Complete proton NMR data provided a firm experimental basis to infer the conformational properties of the Lewis type disaccharide α-L-Fuc-(1,4)-β-D-GlcNAc-OMe 1 and the N-glycoprotein type disaccharide α-L-Fuc-(1,6)-β-D-GlcNAc-OMe 2 in aqueous solution. Relaxed potential energy maps from systematic grid searches (GS) using the MM3 force field and Metropolis Monte Carlo (MMC) simulations employing the GEGOP force field were used to calculate corresponding ensemble average NMR data such as ID transient NOE curves and vicinal coupling constants J(H,H). For the disaccharide with a flexible (1,6) linkage (2), the relaxed potential energy surface based on the MM3 force field was calculated with three variable dihedral angles, φ, ψ and ω. R-factors derived from a comparison of experimental and theoretical NOE data allowed an evaluation of the quality of the conformational models derived from the calculations. Seven inter glycosidic 1D transient NOE curves were measured for each of both disaccharides, 1 and 2. Overall R-factors of approximately 17% for the 1 -4 linked disaccharide and 20% for the 1-6 linked disaccharide indicate a very satisfying agreement between theoretical calculations, both GS/MM3 and MMC/GEGOP, and experimental NOE data, indicating that the gross conformational picture developed is realistic. On the other hand, a close inspection of individual NOE curves and vicinal coupling constants 3J(H5,H6-pro-R) and 3J(H5,H6-pro-S) with corresponding theoretical values revealed shortcomings of the computational methods applied. Firstly, the conformational equilibrium around the C5-C6 bond of the GIcNAc unit in disaccharide 1 is not correctly described by the GS/MM3 method. This can lead to a false interpretation of NOE data involving protons attached to C6 of GlcNAc. Secondly, relaxation of ring geometry (GS/MM3) was found to have a measurable improvement of intra glycosidic NOEs in both disaccharides, 1 and 2. In summary, the conformational models derived for disaccharides 1 and 2 represent a starting point for further analysis of potential conformational changes that may occur upon binding of these compounds to specific receptor proteins such as lectins or antibodies.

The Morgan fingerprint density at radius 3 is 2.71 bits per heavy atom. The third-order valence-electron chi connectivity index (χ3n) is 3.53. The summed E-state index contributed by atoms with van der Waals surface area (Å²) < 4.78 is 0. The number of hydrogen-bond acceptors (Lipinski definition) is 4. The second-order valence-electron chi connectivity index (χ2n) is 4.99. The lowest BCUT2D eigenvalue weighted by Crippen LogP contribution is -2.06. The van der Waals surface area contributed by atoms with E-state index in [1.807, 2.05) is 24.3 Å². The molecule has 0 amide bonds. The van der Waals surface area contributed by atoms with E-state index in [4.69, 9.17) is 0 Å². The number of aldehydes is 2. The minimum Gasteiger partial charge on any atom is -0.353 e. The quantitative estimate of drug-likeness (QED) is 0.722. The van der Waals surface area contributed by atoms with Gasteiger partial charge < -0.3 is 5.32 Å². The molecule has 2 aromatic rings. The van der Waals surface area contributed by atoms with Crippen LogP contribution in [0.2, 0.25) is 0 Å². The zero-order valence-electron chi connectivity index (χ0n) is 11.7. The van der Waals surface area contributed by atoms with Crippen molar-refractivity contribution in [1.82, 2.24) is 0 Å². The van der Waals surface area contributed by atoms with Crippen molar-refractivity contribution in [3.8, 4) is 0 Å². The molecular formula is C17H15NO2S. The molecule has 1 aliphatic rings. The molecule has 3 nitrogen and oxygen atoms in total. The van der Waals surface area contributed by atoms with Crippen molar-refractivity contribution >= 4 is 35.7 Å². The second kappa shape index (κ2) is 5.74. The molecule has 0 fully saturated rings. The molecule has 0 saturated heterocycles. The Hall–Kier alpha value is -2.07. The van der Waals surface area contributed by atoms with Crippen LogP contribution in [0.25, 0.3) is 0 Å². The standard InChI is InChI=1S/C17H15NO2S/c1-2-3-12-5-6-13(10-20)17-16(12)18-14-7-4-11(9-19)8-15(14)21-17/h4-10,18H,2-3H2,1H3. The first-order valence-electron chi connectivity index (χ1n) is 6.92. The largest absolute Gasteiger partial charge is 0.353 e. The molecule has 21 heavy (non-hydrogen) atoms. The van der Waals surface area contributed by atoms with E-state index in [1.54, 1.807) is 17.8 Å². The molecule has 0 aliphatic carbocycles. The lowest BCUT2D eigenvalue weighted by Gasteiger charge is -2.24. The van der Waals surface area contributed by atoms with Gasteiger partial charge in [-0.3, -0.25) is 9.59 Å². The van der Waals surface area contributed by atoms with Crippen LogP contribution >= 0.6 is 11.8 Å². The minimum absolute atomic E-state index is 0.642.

Research Areas and Centers
- Academic Focus: Center for Infection and Inflammation Research (ZIEL)